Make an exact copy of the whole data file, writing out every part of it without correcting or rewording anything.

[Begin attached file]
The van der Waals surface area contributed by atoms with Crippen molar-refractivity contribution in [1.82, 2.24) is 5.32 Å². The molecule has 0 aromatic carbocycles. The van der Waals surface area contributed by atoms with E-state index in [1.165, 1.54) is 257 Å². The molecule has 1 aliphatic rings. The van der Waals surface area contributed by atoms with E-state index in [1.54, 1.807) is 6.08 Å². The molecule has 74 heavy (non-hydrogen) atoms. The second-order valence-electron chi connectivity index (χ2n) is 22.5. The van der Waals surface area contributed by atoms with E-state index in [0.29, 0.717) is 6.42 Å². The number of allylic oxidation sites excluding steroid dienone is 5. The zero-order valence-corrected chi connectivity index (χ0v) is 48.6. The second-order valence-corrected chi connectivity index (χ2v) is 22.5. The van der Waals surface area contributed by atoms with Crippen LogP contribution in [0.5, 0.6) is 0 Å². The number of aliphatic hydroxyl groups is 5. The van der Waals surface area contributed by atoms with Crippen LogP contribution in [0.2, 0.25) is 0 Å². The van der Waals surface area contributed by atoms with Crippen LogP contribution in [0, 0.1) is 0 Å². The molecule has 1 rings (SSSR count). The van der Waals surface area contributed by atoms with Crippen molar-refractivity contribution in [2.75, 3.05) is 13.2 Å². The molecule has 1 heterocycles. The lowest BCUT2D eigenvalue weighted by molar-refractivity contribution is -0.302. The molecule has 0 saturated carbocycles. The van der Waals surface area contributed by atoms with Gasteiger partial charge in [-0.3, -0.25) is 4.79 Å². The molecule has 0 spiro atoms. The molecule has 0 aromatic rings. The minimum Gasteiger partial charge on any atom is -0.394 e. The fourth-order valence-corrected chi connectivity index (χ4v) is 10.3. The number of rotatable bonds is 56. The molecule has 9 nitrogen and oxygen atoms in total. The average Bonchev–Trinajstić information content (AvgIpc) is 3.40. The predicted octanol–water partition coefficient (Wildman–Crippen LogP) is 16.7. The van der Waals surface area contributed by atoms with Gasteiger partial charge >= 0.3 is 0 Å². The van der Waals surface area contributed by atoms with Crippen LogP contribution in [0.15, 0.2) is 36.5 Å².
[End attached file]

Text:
The van der Waals surface area contributed by atoms with Crippen molar-refractivity contribution in [1.82, 2.24) is 5.32 Å². The molecule has 0 aromatic carbocycles. The van der Waals surface area contributed by atoms with E-state index in [1.165, 1.54) is 257 Å². The molecule has 1 aliphatic rings. The van der Waals surface area contributed by atoms with E-state index in [1.54, 1.807) is 6.08 Å². The molecule has 74 heavy (non-hydrogen) atoms. The second-order valence-electron chi connectivity index (χ2n) is 22.5. The van der Waals surface area contributed by atoms with E-state index in [0.29, 0.717) is 6.42 Å². The number of allylic oxidation sites excluding steroid dienone is 5. The zero-order valence-corrected chi connectivity index (χ0v) is 48.6. The second-order valence-corrected chi connectivity index (χ2v) is 22.5. The van der Waals surface area contributed by atoms with Crippen LogP contribution in [0.5, 0.6) is 0 Å². The number of aliphatic hydroxyl groups is 5. The van der Waals surface area contributed by atoms with Crippen LogP contribution in [0.2, 0.25) is 0 Å². The van der Waals surface area contributed by atoms with Crippen LogP contribution in [0, 0.1) is 0 Å². The molecule has 1 rings (SSSR count). The van der Waals surface area contributed by atoms with Crippen molar-refractivity contribution in [2.75, 3.05) is 13.2 Å². The molecule has 1 heterocycles. The lowest BCUT2D eigenvalue weighted by molar-refractivity contribution is -0.302. The molecule has 0 saturated carbocycles. The van der Waals surface area contributed by atoms with Gasteiger partial charge in [-0.3, -0.25) is 4.79 Å². The molecule has 0 spiro atoms. The molecule has 0 aromatic rings. The minimum Gasteiger partial charge on any atom is -0.394 e. The fourth-order valence-corrected chi connectivity index (χ4v) is 10.3. The number of rotatable bonds is 56. The molecule has 9 nitrogen and oxygen atoms in total. The average Bonchev–Trinajstić information content (AvgIpc) is 3.40. The predicted octanol–water partition coefficient (Wildman–Crippen LogP) is 16.7. The van der Waals surface area contributed by atoms with Gasteiger partial charge >= 0.3 is 0 Å². The van der Waals surface area contributed by atoms with Crippen LogP contribution in [0.15, 0.2) is 36.5 Å².